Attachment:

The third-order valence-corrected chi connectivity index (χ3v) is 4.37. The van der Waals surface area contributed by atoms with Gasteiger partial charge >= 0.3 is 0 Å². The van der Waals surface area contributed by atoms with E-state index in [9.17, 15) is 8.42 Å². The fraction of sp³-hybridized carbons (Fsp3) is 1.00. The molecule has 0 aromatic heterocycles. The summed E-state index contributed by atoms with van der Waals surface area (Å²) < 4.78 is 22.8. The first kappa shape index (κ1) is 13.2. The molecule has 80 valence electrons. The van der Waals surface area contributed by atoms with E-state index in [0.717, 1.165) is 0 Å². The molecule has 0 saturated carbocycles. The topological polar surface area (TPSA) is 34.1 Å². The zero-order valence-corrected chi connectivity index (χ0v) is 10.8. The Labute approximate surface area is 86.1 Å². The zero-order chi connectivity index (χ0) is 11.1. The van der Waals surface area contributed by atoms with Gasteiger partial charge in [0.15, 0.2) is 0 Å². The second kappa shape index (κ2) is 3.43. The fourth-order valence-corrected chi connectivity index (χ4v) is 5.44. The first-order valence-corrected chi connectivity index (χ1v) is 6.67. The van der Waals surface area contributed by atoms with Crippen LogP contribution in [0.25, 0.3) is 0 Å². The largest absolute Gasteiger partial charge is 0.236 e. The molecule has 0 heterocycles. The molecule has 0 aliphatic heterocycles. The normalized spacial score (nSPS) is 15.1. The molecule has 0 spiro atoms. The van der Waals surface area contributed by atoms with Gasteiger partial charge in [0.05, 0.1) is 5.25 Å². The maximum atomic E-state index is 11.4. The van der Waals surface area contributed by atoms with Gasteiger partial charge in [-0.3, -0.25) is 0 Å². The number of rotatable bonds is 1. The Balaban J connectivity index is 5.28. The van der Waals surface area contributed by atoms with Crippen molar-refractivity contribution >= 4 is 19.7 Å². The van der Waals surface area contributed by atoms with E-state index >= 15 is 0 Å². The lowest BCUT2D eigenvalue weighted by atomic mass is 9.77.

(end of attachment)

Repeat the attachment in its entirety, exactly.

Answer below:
The third-order valence-corrected chi connectivity index (χ3v) is 4.37. The van der Waals surface area contributed by atoms with Gasteiger partial charge >= 0.3 is 0 Å². The van der Waals surface area contributed by atoms with E-state index in [9.17, 15) is 8.42 Å². The fraction of sp³-hybridized carbons (Fsp3) is 1.00. The molecule has 0 aromatic heterocycles. The summed E-state index contributed by atoms with van der Waals surface area (Å²) < 4.78 is 22.8. The first kappa shape index (κ1) is 13.2. The molecule has 80 valence electrons. The van der Waals surface area contributed by atoms with E-state index in [0.717, 1.165) is 0 Å². The molecule has 0 saturated carbocycles. The topological polar surface area (TPSA) is 34.1 Å². The zero-order valence-corrected chi connectivity index (χ0v) is 10.8. The Labute approximate surface area is 86.1 Å². The zero-order chi connectivity index (χ0) is 11.1. The van der Waals surface area contributed by atoms with Gasteiger partial charge in [0.15, 0.2) is 0 Å². The second kappa shape index (κ2) is 3.43. The fourth-order valence-corrected chi connectivity index (χ4v) is 5.44. The first-order valence-corrected chi connectivity index (χ1v) is 6.67. The van der Waals surface area contributed by atoms with Crippen LogP contribution in [0.25, 0.3) is 0 Å². The largest absolute Gasteiger partial charge is 0.236 e. The molecule has 0 heterocycles. The molecule has 0 aliphatic heterocycles. The normalized spacial score (nSPS) is 15.1. The molecule has 0 spiro atoms. The van der Waals surface area contributed by atoms with Gasteiger partial charge in [0.05, 0.1) is 5.25 Å². The maximum atomic E-state index is 11.4. The van der Waals surface area contributed by atoms with Gasteiger partial charge in [-0.3, -0.25) is 0 Å². The number of rotatable bonds is 1. The Balaban J connectivity index is 5.28. The van der Waals surface area contributed by atoms with Crippen molar-refractivity contribution >= 4 is 19.7 Å². The van der Waals surface area contributed by atoms with E-state index >= 15 is 0 Å². The lowest BCUT2D eigenvalue weighted by atomic mass is 9.77.